This activity involves using coloured sawdust and cardboard stencils of geometric shapes to create a coloured carpet. This type of decoration was very popular in ancient Mexican and Central American cultures. For over 500 years, the inhabitants of small villages decorated their roads with sawdust during festivals in honour of their saints and protectors.

6. Expressing Needs

The Jewish Calendar

The culture of the Jewish people is a testament to their wisdom. One of their most notable contributions being their use of the moon to measure time. What, however, earned us the moon - an immense privilege from God. Through this activity, children will discover a Jewish legend and will create paper mosaics of the sun and moon based on an artistic tradition which will be presented during the workshop.

7. Sharing

African Masks

This workshop aims to help children discover the traditions and rich oral tradition of the Yoruba and Hausa peoples, currently established in Cameroon. Throughout this artistic workshop, each participant will be tasked with making a miniature mask out of cardboard inspired by the colours and shapes that African people used to represent various forces of nature.

 

8. Freedom

Mexican Fantasy Animals

Alebrijes are fantasy sculptures found in popular Mexican art. Pulled straight from a dream, they take form based on the artist’s creativity and personality. Thus, we invite every participant to discover their alebrije!

 

9. Respecting Beliefs

The Day of the Dead

The most popular celebration in Mexico is the Day of the Dead. It is based on the idea that those who have left the world of the living come back to visit once a year. In the spirit of the tradition, participants will build a model of an altar to the dead, including a small clay skeleton. Let’s celebrate the dead!

 

10. Justice

Witzilopoxtli

Those who hear the story of Witzilpoxtli, the Aztec god of free will, are imbued with an understanding of the importance of harmonious living, and respecting rules, rights and freedoms. Participants will be told the story and share their impressions. Once that is done, they will be asked to make masks, panaches and other objects out of cardboard inspired by the Aztec gods.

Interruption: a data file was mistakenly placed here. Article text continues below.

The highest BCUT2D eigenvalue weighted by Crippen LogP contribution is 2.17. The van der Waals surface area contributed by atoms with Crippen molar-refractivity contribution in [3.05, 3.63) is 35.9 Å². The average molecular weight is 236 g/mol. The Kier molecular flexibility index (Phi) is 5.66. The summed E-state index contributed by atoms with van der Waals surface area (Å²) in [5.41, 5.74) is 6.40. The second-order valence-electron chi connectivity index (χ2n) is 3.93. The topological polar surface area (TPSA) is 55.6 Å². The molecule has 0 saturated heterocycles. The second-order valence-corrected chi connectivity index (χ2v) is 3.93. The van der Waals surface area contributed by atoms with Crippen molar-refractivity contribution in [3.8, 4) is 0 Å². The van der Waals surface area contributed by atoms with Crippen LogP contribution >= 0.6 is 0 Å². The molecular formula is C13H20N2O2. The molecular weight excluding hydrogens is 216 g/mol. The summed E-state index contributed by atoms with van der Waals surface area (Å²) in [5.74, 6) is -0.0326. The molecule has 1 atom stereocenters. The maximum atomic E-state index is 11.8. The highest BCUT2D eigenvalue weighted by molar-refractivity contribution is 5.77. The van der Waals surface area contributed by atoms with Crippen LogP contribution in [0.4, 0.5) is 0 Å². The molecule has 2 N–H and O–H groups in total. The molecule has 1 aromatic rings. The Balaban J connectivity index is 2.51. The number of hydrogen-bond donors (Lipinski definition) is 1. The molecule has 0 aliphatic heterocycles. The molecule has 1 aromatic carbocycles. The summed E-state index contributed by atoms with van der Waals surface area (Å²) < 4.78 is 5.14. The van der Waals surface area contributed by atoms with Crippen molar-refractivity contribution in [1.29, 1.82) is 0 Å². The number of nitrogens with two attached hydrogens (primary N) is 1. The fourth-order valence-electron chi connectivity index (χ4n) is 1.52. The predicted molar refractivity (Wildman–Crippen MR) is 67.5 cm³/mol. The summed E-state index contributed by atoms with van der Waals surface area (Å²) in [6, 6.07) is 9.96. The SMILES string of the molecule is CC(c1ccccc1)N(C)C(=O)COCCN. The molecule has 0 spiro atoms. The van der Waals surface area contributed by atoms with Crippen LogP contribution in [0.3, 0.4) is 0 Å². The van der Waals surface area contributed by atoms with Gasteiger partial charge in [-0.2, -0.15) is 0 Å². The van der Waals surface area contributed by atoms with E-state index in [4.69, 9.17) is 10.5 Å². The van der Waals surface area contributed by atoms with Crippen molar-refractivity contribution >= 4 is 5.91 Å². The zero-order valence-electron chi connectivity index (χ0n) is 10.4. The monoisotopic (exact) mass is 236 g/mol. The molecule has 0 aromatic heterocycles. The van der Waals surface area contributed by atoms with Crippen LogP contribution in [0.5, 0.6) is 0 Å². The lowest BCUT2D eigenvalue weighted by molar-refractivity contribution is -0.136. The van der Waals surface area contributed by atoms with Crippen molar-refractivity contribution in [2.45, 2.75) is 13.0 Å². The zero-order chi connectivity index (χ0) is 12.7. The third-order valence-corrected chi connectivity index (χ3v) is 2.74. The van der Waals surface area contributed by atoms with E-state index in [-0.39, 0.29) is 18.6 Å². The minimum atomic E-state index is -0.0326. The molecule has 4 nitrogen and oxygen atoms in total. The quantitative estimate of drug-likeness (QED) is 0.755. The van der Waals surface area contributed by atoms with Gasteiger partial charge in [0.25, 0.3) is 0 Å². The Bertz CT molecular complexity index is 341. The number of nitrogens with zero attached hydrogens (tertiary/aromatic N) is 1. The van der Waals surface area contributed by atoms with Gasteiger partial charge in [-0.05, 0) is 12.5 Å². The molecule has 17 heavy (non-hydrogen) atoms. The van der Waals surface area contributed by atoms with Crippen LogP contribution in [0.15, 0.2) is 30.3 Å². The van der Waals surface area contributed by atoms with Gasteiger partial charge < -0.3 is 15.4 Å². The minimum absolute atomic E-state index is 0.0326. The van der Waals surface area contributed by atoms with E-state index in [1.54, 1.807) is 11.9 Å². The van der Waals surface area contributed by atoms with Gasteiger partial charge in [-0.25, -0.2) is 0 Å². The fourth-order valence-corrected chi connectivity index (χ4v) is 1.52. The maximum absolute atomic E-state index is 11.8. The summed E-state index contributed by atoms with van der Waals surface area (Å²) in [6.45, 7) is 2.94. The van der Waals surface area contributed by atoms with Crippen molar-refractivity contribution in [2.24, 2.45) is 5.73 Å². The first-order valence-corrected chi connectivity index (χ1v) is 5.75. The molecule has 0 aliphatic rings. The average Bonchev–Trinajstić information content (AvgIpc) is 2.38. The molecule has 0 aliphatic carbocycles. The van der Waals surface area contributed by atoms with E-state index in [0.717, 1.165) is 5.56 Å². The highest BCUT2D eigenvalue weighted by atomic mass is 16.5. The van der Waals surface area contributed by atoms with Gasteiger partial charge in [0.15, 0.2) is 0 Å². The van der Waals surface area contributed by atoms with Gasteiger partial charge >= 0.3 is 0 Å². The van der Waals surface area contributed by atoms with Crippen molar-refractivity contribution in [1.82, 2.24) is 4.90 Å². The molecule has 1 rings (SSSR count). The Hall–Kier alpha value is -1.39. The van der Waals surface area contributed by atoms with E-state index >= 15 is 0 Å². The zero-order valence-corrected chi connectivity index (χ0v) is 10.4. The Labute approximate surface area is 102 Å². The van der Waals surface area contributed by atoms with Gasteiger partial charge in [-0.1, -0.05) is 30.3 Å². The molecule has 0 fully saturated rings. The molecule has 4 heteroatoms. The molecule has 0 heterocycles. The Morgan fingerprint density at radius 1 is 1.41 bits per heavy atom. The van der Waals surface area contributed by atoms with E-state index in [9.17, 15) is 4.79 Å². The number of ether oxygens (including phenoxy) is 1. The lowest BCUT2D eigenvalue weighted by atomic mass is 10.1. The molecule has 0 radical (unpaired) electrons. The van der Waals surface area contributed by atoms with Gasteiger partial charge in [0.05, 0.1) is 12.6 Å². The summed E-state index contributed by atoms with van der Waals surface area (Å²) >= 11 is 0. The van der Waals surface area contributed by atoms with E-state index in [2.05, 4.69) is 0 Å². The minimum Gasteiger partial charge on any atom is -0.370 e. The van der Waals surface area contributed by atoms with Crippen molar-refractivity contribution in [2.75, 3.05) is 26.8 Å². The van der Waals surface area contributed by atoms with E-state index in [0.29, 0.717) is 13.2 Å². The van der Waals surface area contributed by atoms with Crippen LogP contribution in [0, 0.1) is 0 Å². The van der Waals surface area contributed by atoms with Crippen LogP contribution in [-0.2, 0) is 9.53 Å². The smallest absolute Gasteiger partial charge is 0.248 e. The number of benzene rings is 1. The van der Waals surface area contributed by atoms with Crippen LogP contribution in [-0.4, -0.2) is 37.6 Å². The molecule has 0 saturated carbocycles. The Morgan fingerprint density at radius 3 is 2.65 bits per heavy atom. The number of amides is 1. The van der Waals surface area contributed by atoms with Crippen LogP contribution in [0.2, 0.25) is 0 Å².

11. The Knowledge of Others

The Cycles of Life

Indigenous peoples have always used medicine wheels to understand the cycles of nature and human development. In this workshop, the participants will be exposed to the wisdom of Indigenous peoples and the, still relevant, lessons they taught for tens of thousands of years. At the end of the activity participants will be tasked with making a dreamcatcher.

12. Identity Building

“I am Montreal”

In order to share the cultural richness of Montreal, participants are invited to reflect on what this city means to them. They are then asked to paint the buildings, animals, and/or objects that evoke their view of what Montreal means using stencils. At the end of the activity, all of the contributions are brought together to create a collection wherein Montreal's uniqueness is showcased.

 

13. Knowing Yourself

Piñatas

The piñata came to be during “Las Posadas” celebrations in Mexico. Participants are invited to create their own piñatas and then destroy them as they represent the bad behaviours we hope to rid ourselves of. Our efforts to better ourselves are rewarded with candy!

For more information, contact us!

To book a workshop, please contact Pilar Hernandez via info@paalmtl.org or by telephone at 514 657-3340!

Nouveautés / News

info@paalmtl.org

514 657-3340

514 402-7135